How to choose a university course that’s right for youby Caroline Hardaker
Figuring out what to study at university is one of the biggest decisions you’ll ever make. Follow our simple 5-step guide to choosing a university course and before long you’ll have found your passion and started on the road to your future career.
Thought choosing your A Level (or equivalent) subjects was difficult? Going through the process of choosing a university course can be even more daunting!
Although most university courses will open up a host of exciting future job roles and opportunities (lots of them unexpected ones), the degree you choose could well guide you on the path to your dream career.
But don’t worry if your choice of university course isn’t something you’ve had planned for the last 10 years, you’re in good company. Lots of soon-to-be-students feel a bit lost at this point. But never fear – we’ve pulled together a simple 5-step guide to help you choose a university course that’s right for you. So, sit back, and let’s begin…
1 Find your passion
What do you enjoy studying at the moment? Which A Level (or equivalent) is your favourite subject? If Biology’s your thing, then who’s to say that it can’t be for the next three years, too?
The subjects you are studying now are also a great place to start in terms of exploring courses which you might never have even heard of. With Biology there are tonnes of related courses to explore too, such as Biochemistry, Zoology and Physiological Sciences (to name just a few).
Use our course finder to look up subjects that you find interesting, and keep an eye on related degrees in the section 'You may be interested in’ which might open up a whole new world of opportunities for you.
2 Check out the entry requirements
Whichever course you choose, you’ll want to make sure you’ve got a decent chance of achieving the grades you need to secure your place.
On track for an A and two B’s? Then you’re probably best to make a list of universities which require slightly higher grades than you’re expecting, and choose a few which require grades slightly below your predicted grades. This way, every possibility is covered.
It’s also worth checking whether the course requires specific A Levels or GCSEs (or equivalent). If you’re not sure whether the subjects you're taking will fit your degree choice, ask your teacher for advice.
3 Match your achievements
What you’re doing well in could also be a huge factor in how you choose a university course that’s right for you. If you’ve been getting good marks in English and you enjoy it too, this might be a great starting point for exploring degrees and careers that suit your interests and skills set.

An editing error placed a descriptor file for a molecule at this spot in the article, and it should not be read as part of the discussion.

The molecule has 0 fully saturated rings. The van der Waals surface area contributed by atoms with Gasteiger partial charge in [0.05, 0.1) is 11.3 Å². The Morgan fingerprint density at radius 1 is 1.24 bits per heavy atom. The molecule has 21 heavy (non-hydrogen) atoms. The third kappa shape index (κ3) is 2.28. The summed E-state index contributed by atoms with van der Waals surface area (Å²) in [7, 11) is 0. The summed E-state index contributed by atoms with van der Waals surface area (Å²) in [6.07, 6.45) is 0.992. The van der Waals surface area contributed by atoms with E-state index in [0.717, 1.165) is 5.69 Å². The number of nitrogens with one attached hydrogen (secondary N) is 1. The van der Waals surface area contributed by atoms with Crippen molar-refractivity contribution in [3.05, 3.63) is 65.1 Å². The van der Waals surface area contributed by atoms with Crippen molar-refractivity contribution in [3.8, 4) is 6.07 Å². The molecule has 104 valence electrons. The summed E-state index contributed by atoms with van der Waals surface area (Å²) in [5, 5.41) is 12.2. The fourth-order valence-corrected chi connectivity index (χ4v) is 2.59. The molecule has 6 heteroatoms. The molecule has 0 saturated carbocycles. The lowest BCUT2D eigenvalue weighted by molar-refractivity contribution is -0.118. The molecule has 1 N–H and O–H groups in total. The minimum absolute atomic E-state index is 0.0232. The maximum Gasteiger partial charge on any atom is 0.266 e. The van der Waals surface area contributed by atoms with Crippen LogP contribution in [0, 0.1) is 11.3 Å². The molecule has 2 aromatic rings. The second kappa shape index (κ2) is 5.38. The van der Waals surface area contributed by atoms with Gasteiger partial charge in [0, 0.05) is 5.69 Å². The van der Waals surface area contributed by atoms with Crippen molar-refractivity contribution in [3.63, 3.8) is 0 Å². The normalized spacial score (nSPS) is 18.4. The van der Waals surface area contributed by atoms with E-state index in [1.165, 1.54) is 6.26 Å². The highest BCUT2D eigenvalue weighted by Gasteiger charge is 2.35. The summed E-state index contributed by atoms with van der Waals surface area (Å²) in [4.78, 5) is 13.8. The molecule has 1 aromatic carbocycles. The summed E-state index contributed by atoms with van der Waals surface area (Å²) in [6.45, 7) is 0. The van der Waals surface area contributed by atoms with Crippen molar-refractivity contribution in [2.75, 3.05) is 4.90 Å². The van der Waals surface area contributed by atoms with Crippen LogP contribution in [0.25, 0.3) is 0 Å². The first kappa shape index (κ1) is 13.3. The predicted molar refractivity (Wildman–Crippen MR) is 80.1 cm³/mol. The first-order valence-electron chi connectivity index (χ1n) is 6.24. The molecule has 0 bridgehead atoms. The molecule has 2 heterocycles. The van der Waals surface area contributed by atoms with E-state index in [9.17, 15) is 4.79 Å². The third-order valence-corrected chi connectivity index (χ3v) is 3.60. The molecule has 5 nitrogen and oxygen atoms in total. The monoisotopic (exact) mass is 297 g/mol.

On the other hand, just because you enjoy something right now doesn’t mean it’ll necessarily appeal at university level. Using our university course finder, take the time to really look at the course content to make sure it matches up to your interests.
4 Match your career aspirations
If you already know what you want to be, then you have a major head start in finding the degree that’s right for you.
If you’re pretty sure what you want to do when it comes to the wider world of work, it’s a great idea to investigate which courses can get you there. Ask your teacher for advice, or use our university course finder to search subjects of interest and see if your chosen career matches up with the results.
5 Do your research
The most important thing when picking your course is doing as much research as possible into your options. It’ll make your decision feel much less daunting and, once you think you've chosen your dream university degree, all you have to do is choose your dream university, too!
Need some inspiration? Ask one of our current students through our online chat and messaging system how they chose their university degree. They might have some extra tips or tricks to try, or they might be able to give you some information about a particular degree that you’re interested in.
Or if you’d like to ask us a question, fill in our enquiry form and we’ll get back to you as soon as we can!
Published By Caroline Hardaker on 24/01/2020 | Last Updated 21/09/2022